Hiatal Hernia

hiatal hernia

When bacteria have spread to the diaphragm and weakened it, along with the upperstomach valve, food is allowed to get pushed up right through the diaphragm. Pressure in the abdomen from overeating or sitting in an easy chair pushes it up. Walk after eating. Empty the stomach before going to bed. Don’t sit in recliners. Very many of us, about 25%, have a small hiatal hernia. It only hurts if it is inflamed. Work at clearing the inflammation first, to get pain relief. In time, the area will strengthen and the hernia itself may get smaller.

Jeffy, 3½ months, had been screaming a lot ever since birth. He was very gassy. He could not be put down without starting to cry. He was congested and had colds. He was on mother’s milk exclusively
so his chronic Salmonella infection must have come from someone who was a carrier, possibly his mother, although she had no symptoms. The mother had platinum and tellurium in her milk (Salmonella can be transmitted in milk but this was not checked). The solution was to clean up the mother’s milk by getting the dental metal out of her mouth, and washing hands before nursing. Jeffy’s father had an Ascaris and intestinal fluke infestation. It is quite possible the baby had these also, giving him a nasty tummy ache in addition to the gas pains. The baby’s older sister had screamed and cried the first nine months, too, so the parents were told it was a “familial thing.” She also had ear infections, colds and a flaky patch of skin occasionally. She, too, had Ascaris. They were very pleased to be able to clear up the whole family’s problems by killing parasites and removing toxins.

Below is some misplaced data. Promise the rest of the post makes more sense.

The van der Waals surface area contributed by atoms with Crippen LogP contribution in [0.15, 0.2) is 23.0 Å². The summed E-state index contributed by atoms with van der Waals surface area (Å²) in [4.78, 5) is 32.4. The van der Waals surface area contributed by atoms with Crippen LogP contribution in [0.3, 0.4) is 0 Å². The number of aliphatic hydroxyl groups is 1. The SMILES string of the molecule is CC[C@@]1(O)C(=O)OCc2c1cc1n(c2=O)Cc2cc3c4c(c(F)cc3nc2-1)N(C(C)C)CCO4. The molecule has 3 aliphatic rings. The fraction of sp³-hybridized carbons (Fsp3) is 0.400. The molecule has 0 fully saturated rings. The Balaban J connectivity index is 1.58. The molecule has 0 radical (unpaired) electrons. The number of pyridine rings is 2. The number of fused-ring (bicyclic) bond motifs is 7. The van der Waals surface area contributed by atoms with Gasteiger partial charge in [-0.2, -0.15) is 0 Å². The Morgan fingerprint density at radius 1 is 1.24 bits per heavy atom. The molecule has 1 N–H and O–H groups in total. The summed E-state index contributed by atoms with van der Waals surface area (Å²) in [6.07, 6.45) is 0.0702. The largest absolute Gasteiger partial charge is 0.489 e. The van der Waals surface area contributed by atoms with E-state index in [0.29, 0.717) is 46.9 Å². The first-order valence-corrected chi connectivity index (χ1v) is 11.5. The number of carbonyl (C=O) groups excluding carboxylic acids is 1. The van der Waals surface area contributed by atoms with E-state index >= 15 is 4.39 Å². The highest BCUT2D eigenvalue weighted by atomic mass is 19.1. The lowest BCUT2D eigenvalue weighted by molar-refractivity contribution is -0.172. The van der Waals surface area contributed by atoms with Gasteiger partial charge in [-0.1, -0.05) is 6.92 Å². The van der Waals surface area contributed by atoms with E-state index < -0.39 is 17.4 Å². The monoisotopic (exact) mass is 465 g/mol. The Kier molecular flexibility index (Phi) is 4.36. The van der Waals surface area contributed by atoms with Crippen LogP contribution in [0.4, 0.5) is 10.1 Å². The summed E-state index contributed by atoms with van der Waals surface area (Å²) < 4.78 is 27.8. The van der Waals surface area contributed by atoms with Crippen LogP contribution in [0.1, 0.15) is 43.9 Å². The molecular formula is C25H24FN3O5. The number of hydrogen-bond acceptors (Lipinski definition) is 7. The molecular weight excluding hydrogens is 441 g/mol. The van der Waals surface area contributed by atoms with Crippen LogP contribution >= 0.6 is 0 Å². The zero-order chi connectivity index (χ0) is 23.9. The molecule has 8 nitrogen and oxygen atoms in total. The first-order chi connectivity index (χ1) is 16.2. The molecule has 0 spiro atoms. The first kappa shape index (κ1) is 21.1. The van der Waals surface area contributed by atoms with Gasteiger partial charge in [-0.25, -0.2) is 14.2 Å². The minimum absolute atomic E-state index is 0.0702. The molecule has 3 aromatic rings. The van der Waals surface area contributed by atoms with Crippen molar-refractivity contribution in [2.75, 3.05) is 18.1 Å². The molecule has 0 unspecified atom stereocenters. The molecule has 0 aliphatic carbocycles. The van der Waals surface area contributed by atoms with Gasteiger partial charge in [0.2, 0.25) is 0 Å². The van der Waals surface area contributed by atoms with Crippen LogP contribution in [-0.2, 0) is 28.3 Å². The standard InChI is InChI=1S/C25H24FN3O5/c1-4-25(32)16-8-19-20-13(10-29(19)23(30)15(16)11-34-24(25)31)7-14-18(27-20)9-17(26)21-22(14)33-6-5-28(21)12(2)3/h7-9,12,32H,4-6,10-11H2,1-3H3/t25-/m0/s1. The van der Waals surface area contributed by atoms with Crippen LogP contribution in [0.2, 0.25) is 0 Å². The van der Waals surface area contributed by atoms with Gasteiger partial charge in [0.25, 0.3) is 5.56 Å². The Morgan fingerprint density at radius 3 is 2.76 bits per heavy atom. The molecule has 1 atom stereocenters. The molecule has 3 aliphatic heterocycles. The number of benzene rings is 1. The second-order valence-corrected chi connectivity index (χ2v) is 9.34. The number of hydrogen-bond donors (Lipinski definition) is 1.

Ruby Adair, age 14, filled a page with her symptoms. She was also chronically fatigued and had consumed enough antibiotic “to fill a room.” She had shooting pains from under her feet up her legs. A quick check revealed mercury and thallium in her immune system. Instead of being dismayed, this news filled her with hope for recovery. She arranged for dental metal replacement. Then she related her stomach “story”. While at a wedding, a year ago, she began vomiting with diarrhea. She thought it was the stomach “flu” but she didn’t recover for six months and had to miss school. The psychologist thought it was emotional. She was still only attending
school one hour a day. We found Fasciolopsis, the intestinal fluke, in her stomach wall as well as in her intestine. She started the parasite program and in three weeks her appetite was back, insomnia was gone, fatigue was better and a significant improvement was evident.

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